FIG. 9 is a perspective view, as seen from an ink discharging unit side, of the print head assembly of the printing device of the optical disc apparatus representing the disc recording and/or reproducing apparatus according to the first embodiment of the present invention;

FIG. 10 is a block diagram of a schematic structure of a controlling unit of the optical disc apparatus representing the disc recording and/or reproducing apparatus according to the first embodiment of the present invention;

FIG. 11 illustrates a flow of air generated when a disc recording medium is rotationally driven;

FIG. 12 illustrates a state in which an ink drop is discharged from the print head of the printing device of the optical disc apparatus representing the disc recording and/or reproducing apparatus according to the first embodiment of the present invention, with FIG. 12A illustrating a state in which the disc recording medium is not rotated and FIG. 12B illustrating a state in which the disc recording medium is rotationally driven;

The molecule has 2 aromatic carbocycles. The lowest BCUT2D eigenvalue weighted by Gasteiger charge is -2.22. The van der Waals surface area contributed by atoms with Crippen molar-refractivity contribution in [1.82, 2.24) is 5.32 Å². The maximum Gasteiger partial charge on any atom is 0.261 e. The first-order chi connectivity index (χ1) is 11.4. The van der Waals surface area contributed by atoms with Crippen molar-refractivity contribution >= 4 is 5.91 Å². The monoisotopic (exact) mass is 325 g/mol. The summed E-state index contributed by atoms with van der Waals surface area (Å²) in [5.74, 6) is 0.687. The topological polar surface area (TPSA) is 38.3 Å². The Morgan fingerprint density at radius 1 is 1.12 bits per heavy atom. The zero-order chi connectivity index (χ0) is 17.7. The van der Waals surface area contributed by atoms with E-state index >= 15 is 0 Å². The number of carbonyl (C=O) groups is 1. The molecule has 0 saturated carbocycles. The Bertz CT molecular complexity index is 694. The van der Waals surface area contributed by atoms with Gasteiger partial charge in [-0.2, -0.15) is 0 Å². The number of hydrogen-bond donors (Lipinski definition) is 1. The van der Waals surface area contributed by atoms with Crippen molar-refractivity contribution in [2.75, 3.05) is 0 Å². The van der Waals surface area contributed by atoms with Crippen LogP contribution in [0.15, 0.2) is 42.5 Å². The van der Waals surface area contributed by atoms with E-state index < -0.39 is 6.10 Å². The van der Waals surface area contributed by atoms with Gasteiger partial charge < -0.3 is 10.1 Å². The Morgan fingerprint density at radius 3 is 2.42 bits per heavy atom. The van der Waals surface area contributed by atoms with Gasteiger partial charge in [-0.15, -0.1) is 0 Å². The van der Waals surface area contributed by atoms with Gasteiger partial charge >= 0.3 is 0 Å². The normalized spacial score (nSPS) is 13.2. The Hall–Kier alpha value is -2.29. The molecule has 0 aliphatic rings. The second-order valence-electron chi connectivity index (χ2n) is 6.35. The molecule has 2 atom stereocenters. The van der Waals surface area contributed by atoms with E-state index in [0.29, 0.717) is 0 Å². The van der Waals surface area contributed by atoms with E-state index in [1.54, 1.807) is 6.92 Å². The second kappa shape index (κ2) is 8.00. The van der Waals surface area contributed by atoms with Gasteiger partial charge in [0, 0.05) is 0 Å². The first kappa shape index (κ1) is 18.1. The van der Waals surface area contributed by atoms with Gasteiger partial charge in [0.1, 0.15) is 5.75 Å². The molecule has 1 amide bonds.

FIG. 13 shows in cross section a first exemplary mist attracting unit of the optical disc apparatus representing the disc recording and/or reproducing apparatus according to the first embodiment of the present invention;

FIG. 14 is a sectional view of an electrode plate of the mist attracting unit of the optical disc apparatus representing the disc recording and/or reproducing apparatus according to the first embodiment of the present invention;

FIG. 15 illustrates an adsorbing operation of mist by the mist attracting unit of the optical disc apparatus representing the disc recording and/or reproducing apparatus according to the first embodiment of the present invention;

FIG. 16 is a perspective view illustrating a state of flow of mist generated when the print head of the printing device of the optical disc apparatus representing the disc recording and/or reproducing apparatus according to the first embodiment of the present invention performs printing on an outer peripheral side of the disc recording medium;